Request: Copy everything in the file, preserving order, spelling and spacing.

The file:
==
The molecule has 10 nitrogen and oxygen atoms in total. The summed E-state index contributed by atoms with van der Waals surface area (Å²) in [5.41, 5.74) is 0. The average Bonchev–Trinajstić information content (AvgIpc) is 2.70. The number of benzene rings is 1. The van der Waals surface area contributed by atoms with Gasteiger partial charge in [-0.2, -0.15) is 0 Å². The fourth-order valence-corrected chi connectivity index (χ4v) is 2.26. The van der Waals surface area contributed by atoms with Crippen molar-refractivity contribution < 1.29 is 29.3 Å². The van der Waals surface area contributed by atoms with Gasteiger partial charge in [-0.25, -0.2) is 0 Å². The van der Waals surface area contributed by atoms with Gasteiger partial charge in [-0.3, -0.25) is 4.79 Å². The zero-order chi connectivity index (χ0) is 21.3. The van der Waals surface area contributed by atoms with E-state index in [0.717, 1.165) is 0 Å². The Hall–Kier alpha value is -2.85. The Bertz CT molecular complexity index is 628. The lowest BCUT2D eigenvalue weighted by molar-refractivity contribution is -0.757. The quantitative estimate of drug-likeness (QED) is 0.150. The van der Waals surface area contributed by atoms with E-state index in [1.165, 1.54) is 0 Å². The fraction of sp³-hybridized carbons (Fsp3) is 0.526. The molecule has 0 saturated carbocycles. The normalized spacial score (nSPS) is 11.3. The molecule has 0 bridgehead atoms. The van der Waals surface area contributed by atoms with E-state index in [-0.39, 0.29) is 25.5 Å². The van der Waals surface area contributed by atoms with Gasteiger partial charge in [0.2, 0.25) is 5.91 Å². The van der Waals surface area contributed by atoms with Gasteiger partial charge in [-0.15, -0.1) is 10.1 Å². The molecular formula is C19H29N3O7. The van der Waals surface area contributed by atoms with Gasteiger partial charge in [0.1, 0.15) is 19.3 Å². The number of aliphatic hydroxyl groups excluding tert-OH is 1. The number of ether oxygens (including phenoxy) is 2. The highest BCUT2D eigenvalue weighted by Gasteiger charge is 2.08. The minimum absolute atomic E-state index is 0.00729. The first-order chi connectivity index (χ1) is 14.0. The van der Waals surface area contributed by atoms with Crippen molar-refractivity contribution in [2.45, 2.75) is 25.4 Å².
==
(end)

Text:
The molecule has 10 nitrogen and oxygen atoms in total. The summed E-state index contributed by atoms with van der Waals surface area (Å²) in [5.41, 5.74) is 0. The average Bonchev–Trinajstić information content (AvgIpc) is 2.70. The number of benzene rings is 1. The van der Waals surface area contributed by atoms with Gasteiger partial charge in [-0.2, -0.15) is 0 Å². The fourth-order valence-corrected chi connectivity index (χ4v) is 2.26. The van der Waals surface area contributed by atoms with Crippen molar-refractivity contribution < 1.29 is 29.3 Å². The van der Waals surface area contributed by atoms with Gasteiger partial charge in [-0.25, -0.2) is 0 Å². The van der Waals surface area contributed by atoms with Gasteiger partial charge in [-0.3, -0.25) is 4.79 Å². The zero-order chi connectivity index (χ0) is 21.3. The van der Waals surface area contributed by atoms with E-state index in [0.717, 1.165) is 0 Å². The Hall–Kier alpha value is -2.85. The Bertz CT molecular complexity index is 628. The lowest BCUT2D eigenvalue weighted by molar-refractivity contribution is -0.757. The quantitative estimate of drug-likeness (QED) is 0.150. The van der Waals surface area contributed by atoms with E-state index in [1.165, 1.54) is 0 Å². The fraction of sp³-hybridized carbons (Fsp3) is 0.526. The molecule has 0 saturated carbocycles. The normalized spacial score (nSPS) is 11.3. The molecule has 0 bridgehead atoms. The van der Waals surface area contributed by atoms with E-state index in [-0.39, 0.29) is 25.5 Å². The van der Waals surface area contributed by atoms with Gasteiger partial charge in [0.2, 0.25) is 5.91 Å². The van der Waals surface area contributed by atoms with Gasteiger partial charge in [-0.15, -0.1) is 10.1 Å². The molecular formula is C19H29N3O7. The van der Waals surface area contributed by atoms with Gasteiger partial charge in [0.1, 0.15) is 19.3 Å². The number of aliphatic hydroxyl groups excluding tert-OH is 1. The number of ether oxygens (including phenoxy) is 2. The highest BCUT2D eigenvalue weighted by Gasteiger charge is 2.08. The minimum absolute atomic E-state index is 0.00729. The first-order chi connectivity index (χ1) is 14.0. The van der Waals surface area contributed by atoms with Crippen molar-refractivity contribution in [2.45, 2.75) is 25.4 Å².